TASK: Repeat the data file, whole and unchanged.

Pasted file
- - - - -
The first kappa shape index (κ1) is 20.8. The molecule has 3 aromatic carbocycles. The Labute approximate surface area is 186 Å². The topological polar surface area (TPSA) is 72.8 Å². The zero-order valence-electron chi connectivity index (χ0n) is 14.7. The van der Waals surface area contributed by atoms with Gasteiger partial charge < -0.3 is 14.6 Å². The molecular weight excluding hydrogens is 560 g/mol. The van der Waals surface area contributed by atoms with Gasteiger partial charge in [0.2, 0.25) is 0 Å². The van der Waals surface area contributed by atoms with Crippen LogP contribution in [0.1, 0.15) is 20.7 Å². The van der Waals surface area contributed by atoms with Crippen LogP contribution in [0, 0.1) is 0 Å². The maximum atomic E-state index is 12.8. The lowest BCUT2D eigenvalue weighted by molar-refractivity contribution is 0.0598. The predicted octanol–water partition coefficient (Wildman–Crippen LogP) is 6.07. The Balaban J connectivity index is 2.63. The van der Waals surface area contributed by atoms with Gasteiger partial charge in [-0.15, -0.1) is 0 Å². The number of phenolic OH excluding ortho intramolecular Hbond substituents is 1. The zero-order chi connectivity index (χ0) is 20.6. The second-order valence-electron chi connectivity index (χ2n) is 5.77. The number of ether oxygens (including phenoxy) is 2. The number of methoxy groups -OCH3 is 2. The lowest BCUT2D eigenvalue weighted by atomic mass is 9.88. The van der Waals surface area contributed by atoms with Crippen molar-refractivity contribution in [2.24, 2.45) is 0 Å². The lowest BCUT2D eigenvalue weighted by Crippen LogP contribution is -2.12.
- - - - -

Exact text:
The first kappa shape index (κ1) is 20.8. The molecule has 3 aromatic carbocycles. The Labute approximate surface area is 186 Å². The topological polar surface area (TPSA) is 72.8 Å². The zero-order valence-electron chi connectivity index (χ0n) is 14.7. The van der Waals surface area contributed by atoms with Gasteiger partial charge < -0.3 is 14.6 Å². The molecular weight excluding hydrogens is 560 g/mol. The van der Waals surface area contributed by atoms with Gasteiger partial charge in [0.2, 0.25) is 0 Å². The van der Waals surface area contributed by atoms with Crippen LogP contribution in [0.1, 0.15) is 20.7 Å². The van der Waals surface area contributed by atoms with Crippen LogP contribution in [0, 0.1) is 0 Å². The maximum atomic E-state index is 12.8. The lowest BCUT2D eigenvalue weighted by molar-refractivity contribution is 0.0598. The predicted octanol–water partition coefficient (Wildman–Crippen LogP) is 6.07. The Balaban J connectivity index is 2.63. The van der Waals surface area contributed by atoms with Gasteiger partial charge in [-0.15, -0.1) is 0 Å². The number of phenolic OH excluding ortho intramolecular Hbond substituents is 1. The zero-order chi connectivity index (χ0) is 20.6. The second-order valence-electron chi connectivity index (χ2n) is 5.77. The number of ether oxygens (including phenoxy) is 2. The number of methoxy groups -OCH3 is 2. The lowest BCUT2D eigenvalue weighted by atomic mass is 9.88. The van der Waals surface area contributed by atoms with Crippen molar-refractivity contribution in [2.24, 2.45) is 0 Å². The lowest BCUT2D eigenvalue weighted by Crippen LogP contribution is -2.12.